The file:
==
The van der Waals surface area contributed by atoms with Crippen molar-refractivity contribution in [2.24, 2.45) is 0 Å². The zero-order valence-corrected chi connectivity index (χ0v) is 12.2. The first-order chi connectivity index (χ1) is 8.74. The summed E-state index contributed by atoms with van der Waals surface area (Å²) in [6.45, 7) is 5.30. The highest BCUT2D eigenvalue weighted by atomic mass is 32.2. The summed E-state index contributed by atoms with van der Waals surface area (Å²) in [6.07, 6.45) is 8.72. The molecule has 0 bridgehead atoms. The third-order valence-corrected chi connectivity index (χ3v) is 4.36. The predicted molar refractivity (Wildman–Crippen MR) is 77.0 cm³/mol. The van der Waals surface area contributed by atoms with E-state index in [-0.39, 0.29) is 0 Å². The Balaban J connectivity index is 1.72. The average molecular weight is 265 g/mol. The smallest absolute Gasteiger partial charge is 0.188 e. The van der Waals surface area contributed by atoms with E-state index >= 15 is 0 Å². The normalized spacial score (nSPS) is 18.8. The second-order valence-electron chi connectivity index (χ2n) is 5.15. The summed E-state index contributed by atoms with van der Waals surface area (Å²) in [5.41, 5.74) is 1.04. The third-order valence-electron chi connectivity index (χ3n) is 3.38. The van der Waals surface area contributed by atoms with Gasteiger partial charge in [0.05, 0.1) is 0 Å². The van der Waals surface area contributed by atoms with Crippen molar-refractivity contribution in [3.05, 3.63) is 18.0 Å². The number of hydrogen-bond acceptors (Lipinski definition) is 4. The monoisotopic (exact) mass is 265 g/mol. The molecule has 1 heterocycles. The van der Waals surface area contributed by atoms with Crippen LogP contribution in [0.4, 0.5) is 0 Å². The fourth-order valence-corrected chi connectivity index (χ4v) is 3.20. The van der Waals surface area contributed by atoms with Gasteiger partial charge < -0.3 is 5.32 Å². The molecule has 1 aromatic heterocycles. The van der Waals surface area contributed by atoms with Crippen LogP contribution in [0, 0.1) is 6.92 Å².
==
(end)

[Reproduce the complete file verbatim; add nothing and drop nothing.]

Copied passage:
The van der Waals surface area contributed by atoms with Crippen molar-refractivity contribution in [2.24, 2.45) is 0 Å². The zero-order valence-corrected chi connectivity index (χ0v) is 12.2. The first-order chi connectivity index (χ1) is 8.74. The summed E-state index contributed by atoms with van der Waals surface area (Å²) in [6.45, 7) is 5.30. The highest BCUT2D eigenvalue weighted by atomic mass is 32.2. The summed E-state index contributed by atoms with van der Waals surface area (Å²) in [6.07, 6.45) is 8.72. The molecule has 0 bridgehead atoms. The third-order valence-corrected chi connectivity index (χ3v) is 4.36. The predicted molar refractivity (Wildman–Crippen MR) is 77.0 cm³/mol. The van der Waals surface area contributed by atoms with E-state index in [-0.39, 0.29) is 0 Å². The Balaban J connectivity index is 1.72. The average molecular weight is 265 g/mol. The smallest absolute Gasteiger partial charge is 0.188 e. The van der Waals surface area contributed by atoms with E-state index >= 15 is 0 Å². The normalized spacial score (nSPS) is 18.8. The second-order valence-electron chi connectivity index (χ2n) is 5.15. The summed E-state index contributed by atoms with van der Waals surface area (Å²) in [5.41, 5.74) is 1.04. The third-order valence-electron chi connectivity index (χ3n) is 3.38. The van der Waals surface area contributed by atoms with Gasteiger partial charge in [0.05, 0.1) is 0 Å². The van der Waals surface area contributed by atoms with Crippen molar-refractivity contribution in [3.05, 3.63) is 18.0 Å². The number of hydrogen-bond acceptors (Lipinski definition) is 4. The monoisotopic (exact) mass is 265 g/mol. The molecule has 1 heterocycles. The van der Waals surface area contributed by atoms with Crippen LogP contribution in [0.4, 0.5) is 0 Å². The fourth-order valence-corrected chi connectivity index (χ4v) is 3.20. The van der Waals surface area contributed by atoms with Gasteiger partial charge < -0.3 is 5.32 Å². The molecule has 1 aromatic heterocycles. The van der Waals surface area contributed by atoms with Crippen LogP contribution in [0, 0.1) is 6.92 Å².